What is the linear programming model?
A system of linear equations that can be used for control or modeling purposes.
"Linear" means that all of the equations used are in the form of lines. Non-linear equations may be "linearized" by various transformations, but in the end the entire set of equations must be in linear forms.
The linear form of equations allows them to be solved with interactions with each other. Thus, a change in one equation result may affect a series of other equations. That is what makes "modeling" possible. The "programming" is just another way to describe the mechanics of setting up the model in a linear form.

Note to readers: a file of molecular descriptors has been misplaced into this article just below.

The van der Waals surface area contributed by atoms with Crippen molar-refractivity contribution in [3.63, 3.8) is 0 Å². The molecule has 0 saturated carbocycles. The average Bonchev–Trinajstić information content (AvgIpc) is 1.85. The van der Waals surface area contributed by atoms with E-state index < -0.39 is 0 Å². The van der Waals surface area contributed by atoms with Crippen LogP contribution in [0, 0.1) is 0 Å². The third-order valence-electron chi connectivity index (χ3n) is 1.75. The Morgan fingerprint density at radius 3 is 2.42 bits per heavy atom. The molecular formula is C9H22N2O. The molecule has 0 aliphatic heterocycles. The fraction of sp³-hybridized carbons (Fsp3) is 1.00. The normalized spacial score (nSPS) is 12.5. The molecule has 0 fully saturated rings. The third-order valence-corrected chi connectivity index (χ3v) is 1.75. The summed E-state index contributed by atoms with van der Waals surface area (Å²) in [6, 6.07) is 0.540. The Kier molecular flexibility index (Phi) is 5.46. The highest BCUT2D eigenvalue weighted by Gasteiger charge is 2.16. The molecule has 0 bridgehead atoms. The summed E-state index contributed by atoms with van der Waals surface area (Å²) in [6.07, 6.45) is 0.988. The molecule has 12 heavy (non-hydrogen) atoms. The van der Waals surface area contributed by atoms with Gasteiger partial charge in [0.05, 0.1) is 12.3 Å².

The beauty and utility of linear programming is that it can simulate very large inter-related processes, from traffic patterns to entire refineries. We regularly develop and use linear programming models to design and operate petroleum refineries and other chemical operations to optimize their economic return from a particular set of raw materials and market opportunities.
Linear programming is also at the heart of complex process control systems. It uses the inputs from sensors throughout a plant with a model (the program) of the plant performance to adjust control outputs to devices in the plant. Those maintain the safe and economic operation of the plant.